This recipe appears in:Grilled Steaks With Roasted Tomato Dipping Sauce (Crying Tiger, or Suea Rong Hai Kap Jaeo Ma-Khuea Thet) From 'Simple Thai Food'
Like son-in-law eggs, this "crying tiger" dish of grilled steak with spicy tomato sauce has a mysterious name. No one really knows if the tiger is crying because the steaks are good or bad, or if the sauce is just so spicy that it generates tears. I'm inclined to believe the latter, because if you're grilling rib-eye, it'd be a shame to serve it tough. Leela Punyaratabandhu doesn't take a stance on the name in her new cookbook, Simple Thai Food, but she does present a killer recipe for roasted tomato dipping sauce to go with the steak. Thick with cherry tomatoes, shallots, and garlic, the sauce takes a decidedly Thai turn with a generous pour of fish sauce and a big squeeze of lime juice. Sugar and a whopping 2 tablespoons of red pepper flakes bring the sweetness and the spice for a sauce that's just as good with cucumber slices as is it steak slivers.
Why I picked this recipe: Grilled steak is one of the first dishes I hanker for when the weather turns warm.
What worked: This spicy and tart tomato relish is a great match for rich rib-eye.
What didn't: If you have a below-oven broiler, you will likely not be able to soften the shallot before totally incinerating the exterior. Next time, I'd move the tray of vegetables into the still-warm oven to soften after charring them.
Suggested tweaks: I couldn't find sawtooth coriander, and I thought the sauce was just fine without it. I had a hard time breaking apart the shallot using a spoon, so I transferred the sauce-making to my mortar and pestle. It worked great. I cooked the steak indoors in a cast iron skillet and used the "flip-every-30-seconds" method, which I prefer to Punyaratabandhu's. I also cooked the steaks to 125 degrees instead of 140.
Reprinted with permission from Simple Thai Food: Classic Recipes from the Thai Home Kitchen by Leela Punyaratabandhu. Copyright 2014. Published by Ten Speed Press, a division of Random House. All rights reserved. Available wherever books are sold.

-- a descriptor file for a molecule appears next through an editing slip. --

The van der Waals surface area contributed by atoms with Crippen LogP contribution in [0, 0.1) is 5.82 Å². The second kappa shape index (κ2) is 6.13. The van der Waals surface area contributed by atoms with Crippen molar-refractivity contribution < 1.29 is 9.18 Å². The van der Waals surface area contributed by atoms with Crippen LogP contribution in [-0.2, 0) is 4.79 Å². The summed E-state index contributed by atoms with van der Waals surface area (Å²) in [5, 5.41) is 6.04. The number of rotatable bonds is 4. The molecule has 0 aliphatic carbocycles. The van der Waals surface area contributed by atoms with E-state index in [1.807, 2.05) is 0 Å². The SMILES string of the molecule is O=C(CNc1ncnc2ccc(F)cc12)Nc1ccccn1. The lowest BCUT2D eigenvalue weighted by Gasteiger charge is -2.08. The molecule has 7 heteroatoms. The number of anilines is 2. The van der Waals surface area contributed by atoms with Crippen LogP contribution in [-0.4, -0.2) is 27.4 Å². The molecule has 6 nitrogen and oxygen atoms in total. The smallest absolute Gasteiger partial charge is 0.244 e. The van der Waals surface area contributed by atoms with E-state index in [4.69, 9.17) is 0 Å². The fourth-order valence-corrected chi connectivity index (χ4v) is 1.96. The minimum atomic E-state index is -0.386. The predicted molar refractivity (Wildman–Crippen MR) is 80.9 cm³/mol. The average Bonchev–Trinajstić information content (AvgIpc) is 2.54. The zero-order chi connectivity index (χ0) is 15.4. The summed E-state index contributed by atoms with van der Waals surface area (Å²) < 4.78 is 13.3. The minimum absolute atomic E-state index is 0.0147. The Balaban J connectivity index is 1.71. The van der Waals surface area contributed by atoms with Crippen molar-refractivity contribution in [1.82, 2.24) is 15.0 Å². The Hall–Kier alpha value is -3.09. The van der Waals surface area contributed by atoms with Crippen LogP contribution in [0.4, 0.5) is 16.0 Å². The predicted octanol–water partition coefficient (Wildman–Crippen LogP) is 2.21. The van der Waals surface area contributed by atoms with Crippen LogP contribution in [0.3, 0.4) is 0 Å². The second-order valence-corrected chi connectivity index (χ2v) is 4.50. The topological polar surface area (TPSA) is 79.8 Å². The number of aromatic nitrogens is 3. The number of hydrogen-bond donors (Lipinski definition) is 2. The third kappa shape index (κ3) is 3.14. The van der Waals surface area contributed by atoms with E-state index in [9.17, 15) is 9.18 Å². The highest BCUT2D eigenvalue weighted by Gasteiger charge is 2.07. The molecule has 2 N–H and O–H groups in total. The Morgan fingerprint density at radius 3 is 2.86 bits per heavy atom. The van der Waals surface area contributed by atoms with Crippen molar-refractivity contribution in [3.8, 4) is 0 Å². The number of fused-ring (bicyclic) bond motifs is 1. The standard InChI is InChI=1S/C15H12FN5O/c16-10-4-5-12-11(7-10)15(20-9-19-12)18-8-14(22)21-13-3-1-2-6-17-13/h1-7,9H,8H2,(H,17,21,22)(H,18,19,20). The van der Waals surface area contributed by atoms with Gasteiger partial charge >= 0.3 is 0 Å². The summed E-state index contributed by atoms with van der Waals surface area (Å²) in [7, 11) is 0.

- 3 (8-ounce) rib-eye steaks
- 1 tablespoon thin soy sauce
- 1 tablespoon oyster sauce
- 1 tablespoon vegetable oil
- 1/2 teaspoon ground white pepper
- 4 ounces cherry tomatoes
- 3 large cloves garlic, unpeeled
- 1 large shallot, about 1 ounce, unpeeled
- 1 tablespoon fish sauce
- 1 tablespoon freshly squeezed lime juice
- 2 tablespoons red pepper flakes
- 1/2 teaspoon packed light or dark brown sugar
- 2 tablespoons coarsely chopped fresh cilantro leaves, plus 1/2 cup loosely packed whole leaves
- 2 tablespoons coarsely chopped fresh sawtooth coriander (optional)
- 1/2 English cucumber, or 2 pickling cucumbers, sliced crosswise 1/4 inch thick
- 2 large Roma tomatoes, sliced crosswise 1/4 inch thick
Position an oven rack in the middle of the oven and preheat the broiler.
Put the steaks in a wide, shallow bowl. Add the soy sauce, oyster sauce, oil, and white pepper and turn the steaks to coat them evenly with the ingredients. Cover and refrigerate for 1 hour.
Put the cherry tomatoes, garlic, and shallot on a baking sheet and broil, turning often, until charred in spots and softened, about 5 to 7 minutes. Remove from the broiler and let cool until they can be handled. Peel the garlic and shallot but leave the tomatoes unpeeled. Put the garlic in a bowl and press with the back of a spoon until reduced to a paste. Add the shallot and mash with the spoon until it breaks down into small pieces. Add the tomatoes and cut into chunks with edge of the same spoon. Stir in the fish sauce, lime juice, pepper flakes, sugar, chopped cilantro, and sawtooth coriander; set aside.
Prepare a hot fire in a charcoal or gas grill. If using charcoal, allow the charcoal to develop a gray ash before you start grilling. Oil the grate with vegetable oil. Alternatively, heat a well-oiled stove-top grill pan over high heat until hot or leave the broiler on and oil a broiler pan. Cook the steaks, turning them once halfway through the cooking, until they are medium-rare to medium. The timing will vary depending on which cooking method you are using. If possible, test if they are ready with an instant-read thermometer, which should register 140°F to 150°F, the ideal level of doneness for this dish. Transfer the steaks to a cutting board, tent with aluminum foil, and let rest for 10 to 15 minutes.
Transfer the sauce to a small serving bowl and place it on the center of a large platter. Cut the steaks against the grain into slices 1/4 to 1/2 inch thick and arrange them around the sauce bowl. Arrange the cucumber and tomatoes on the side of the platter. Sprinkle the whole cilantro leaves over the beef and serve immediately.